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Saturday, August 27, 2005

Tay Rayo in Moree

I burst out laughing when I saw this headline. Of all people to be talking about correct pronunciation of te reo Maori, Helen Clark is the last person of whom anyone would take notice. I have blogged before on her God awful pseudo maori pronunciation. Still, she will sit well alongside Cullen and Maharey who can't pronounce English correctly either.

Tariana and Pita should be able to rip her arms off on this one. Surely we are not going to have our kids taught pidgin maori ala Clark?

Brash and English should have a bit of sport as well. What about making sure our teachers can read, write, count and actually teach before we start forcing them to pronounce Maori? What about applying the same criteria to Radio Left wing newsreaders and reporters.

Pathetically hilarious. Just a little forestaste of what we will get from three more years of serfitude.
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Posted by Adolf Fiinkensein | 8/27/2005 08:19:00 am

7 Comments:

Blogger colinm said...

I took Maori in school (I hated french even way back then), can't remember most of what I learned. I still practice my pronounciation of lacol place names, but usually fall back to the maoringlish ( a new word lol) pronounciation as I still feel a little shy about getting it wrong. A friend of mine is always smiles when I greet him with my very few accurately pronounced words, tena koe ehoa!.
I guess I'm an example of the average kiwi male in their forties who has a smattering of knowledge about correct pronounciation of Maori but can't be bothered getting it right often enough to stop using the maoringlish version. I guess what I'm trying to say is that I feel it's important that what you are trying to say is understood, if it is the job is mostly done even if your pronounciation is off.

8/27/2005 08:45:00 am  
Blogger Adolf Fiinkensein said...

colinm. Interesting comment. I never learnt fluent Maori but of course due to my upbringing my accent is excellent. I enjoy languages and did well at sixth form French but discarded the language after it had got me my UE. Maori, like Spanish, is wonderfully melodic when correctly pronounced and plain bloody awful when botched. The PM's pronunciation is appalling and just plain lazy. That's what makes this latest nonsense so hypocritical. You must learn to correctly pronounce the name of your local Iwi. The sound is marvellous. Ngati Tuwharetoa. It's not hard. Just start very slowly and measure each sound, then run them together. nnngg-aaah-tee-too-far-rreh-toor-aah.

Incidentally some of the most beautifully spoken English may be heard coming from older well educated Maori people and, don't laugh, well educated Australians.

8/27/2005 09:39:00 am  
Anonymous Anonymous said...

Who's version of Maori is the right one? As far as I am concerned it's not the one that is currently in vogue. I base my argument on the factthat first people to write anything in Maori were missionaries whose native tongue was English. English has an F sound alrady, and so why would they use a wh sound if they wanted to write an f sound, ie fanau, which is really whanau (wh as in whale or whisper etc).
But then again it can be argued that Maori is a living language, and therefore has developed the F type sound. If this is the case, then what makes the PC version the right one. Do we still speak the same english that Chaucer spoke? English is surely a living language and has developed into what we speak today (some derivations like Maherey-esque are undoubtably abominations and natural selection will hopefully kill this version off)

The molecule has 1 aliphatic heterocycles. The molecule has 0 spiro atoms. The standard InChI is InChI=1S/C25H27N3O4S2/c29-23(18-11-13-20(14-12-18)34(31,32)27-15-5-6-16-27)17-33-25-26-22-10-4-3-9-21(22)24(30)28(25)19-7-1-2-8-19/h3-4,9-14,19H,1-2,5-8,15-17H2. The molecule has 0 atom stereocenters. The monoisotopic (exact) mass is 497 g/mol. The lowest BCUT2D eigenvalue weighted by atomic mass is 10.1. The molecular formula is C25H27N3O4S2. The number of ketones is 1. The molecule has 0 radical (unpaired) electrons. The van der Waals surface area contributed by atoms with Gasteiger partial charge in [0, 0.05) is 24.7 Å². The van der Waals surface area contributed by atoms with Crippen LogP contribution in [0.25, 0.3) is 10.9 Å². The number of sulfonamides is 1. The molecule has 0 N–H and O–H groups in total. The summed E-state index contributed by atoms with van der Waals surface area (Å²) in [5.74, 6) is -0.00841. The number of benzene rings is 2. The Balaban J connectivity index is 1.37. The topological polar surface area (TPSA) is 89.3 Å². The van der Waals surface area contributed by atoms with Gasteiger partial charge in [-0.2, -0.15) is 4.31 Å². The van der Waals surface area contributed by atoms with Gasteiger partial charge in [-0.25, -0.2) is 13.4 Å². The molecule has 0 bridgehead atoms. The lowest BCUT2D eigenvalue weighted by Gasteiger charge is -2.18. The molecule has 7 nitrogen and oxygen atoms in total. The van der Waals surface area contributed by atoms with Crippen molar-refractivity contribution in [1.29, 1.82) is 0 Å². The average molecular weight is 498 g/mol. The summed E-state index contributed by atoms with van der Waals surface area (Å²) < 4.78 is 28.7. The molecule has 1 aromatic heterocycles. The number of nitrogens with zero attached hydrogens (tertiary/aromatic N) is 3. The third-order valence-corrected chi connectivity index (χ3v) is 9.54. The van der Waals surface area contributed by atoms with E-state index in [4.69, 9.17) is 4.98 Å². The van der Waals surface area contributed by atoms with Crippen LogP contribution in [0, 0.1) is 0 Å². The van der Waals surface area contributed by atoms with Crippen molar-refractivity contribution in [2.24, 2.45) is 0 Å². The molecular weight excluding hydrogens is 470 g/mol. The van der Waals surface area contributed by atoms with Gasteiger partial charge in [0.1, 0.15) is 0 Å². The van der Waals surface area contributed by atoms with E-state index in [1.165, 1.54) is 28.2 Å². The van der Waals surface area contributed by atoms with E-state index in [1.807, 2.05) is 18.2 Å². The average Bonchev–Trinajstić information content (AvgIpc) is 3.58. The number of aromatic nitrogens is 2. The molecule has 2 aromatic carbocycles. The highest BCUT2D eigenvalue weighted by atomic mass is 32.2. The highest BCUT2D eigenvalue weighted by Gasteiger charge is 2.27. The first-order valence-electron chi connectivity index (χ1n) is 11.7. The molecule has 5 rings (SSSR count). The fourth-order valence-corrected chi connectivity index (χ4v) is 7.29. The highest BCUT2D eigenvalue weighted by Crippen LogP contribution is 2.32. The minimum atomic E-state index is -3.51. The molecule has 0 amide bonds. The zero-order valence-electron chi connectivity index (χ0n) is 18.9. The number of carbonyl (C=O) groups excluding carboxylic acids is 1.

8/27/2005 10:32:00 am  
Blogger colinm said...

Agree with your comment about well spoken english, those people have been taught grammar no doubt.
I have been perhaps a little disingenuous, I'm not as bad as I seem to have portrayed. Let me give you an example. One of our local lakes is Otamangakau. I know it's pronounced or-ta-ma-nah-co, but sounds kinda phony when I say it (maybe only to me?) like that, I usually use the maoringlish version oh-ta-man-a-cow. See what I mean?

8/27/2005 10:39:00 am  
Blogger Adolf Fiinkensein said...

colinm, yes I do see and sometimes in Pakeha company I too revert although of late, not so often.

anonymous. Yes the Maori language evolves and I am no expert on it. However, I think you will find that when the Pommy missionaries arrived they found a variety of dialects throughout the land (just as there were in Pommyland. My understanding is that some tribes pronounced wh as a 'w' with a kinda pushed 'h' in front eg wh as in 'when' while others, Ngapuhi (I think) pronounced it with an 'f' sound.

What I object to is the gross and lazy mangling of even the most basic principles of pronunciation by politicians and media people, all of whom should and do know better but are just too damned lazy to try. Why, at one stage there, it almost seemed as though a speech impediment of some sort was a prerequisie for selection by Radio NZ, Television NZ and TV3.

8/27/2005 10:50:00 am  
Blogger colinm said...

I guess it's because we're not given enough information about the grammar, how the vowels and syllables are mixed or split etc (Take Kourarau for example, it took me ages to get my mouth around that. koo-ra-row (row as in boat) rather than koorow (row as argue)). To be good at it needs more study and practice to get right, and that's where the laziness comes in.

8/27/2005 11:04:00 am  
Anonymous Anonymous said...

the dilect that my ancestors spoke never had an F in it, so to have it foistered upon me I find colonialistic. Especially given that the only tribe to ever subdue my ancestors was the great white one, with their new fangled muskets and bombs. No wonder the ancestors settled quickly and then started helping the new comers.

8/28/2005 10:07:00 am  

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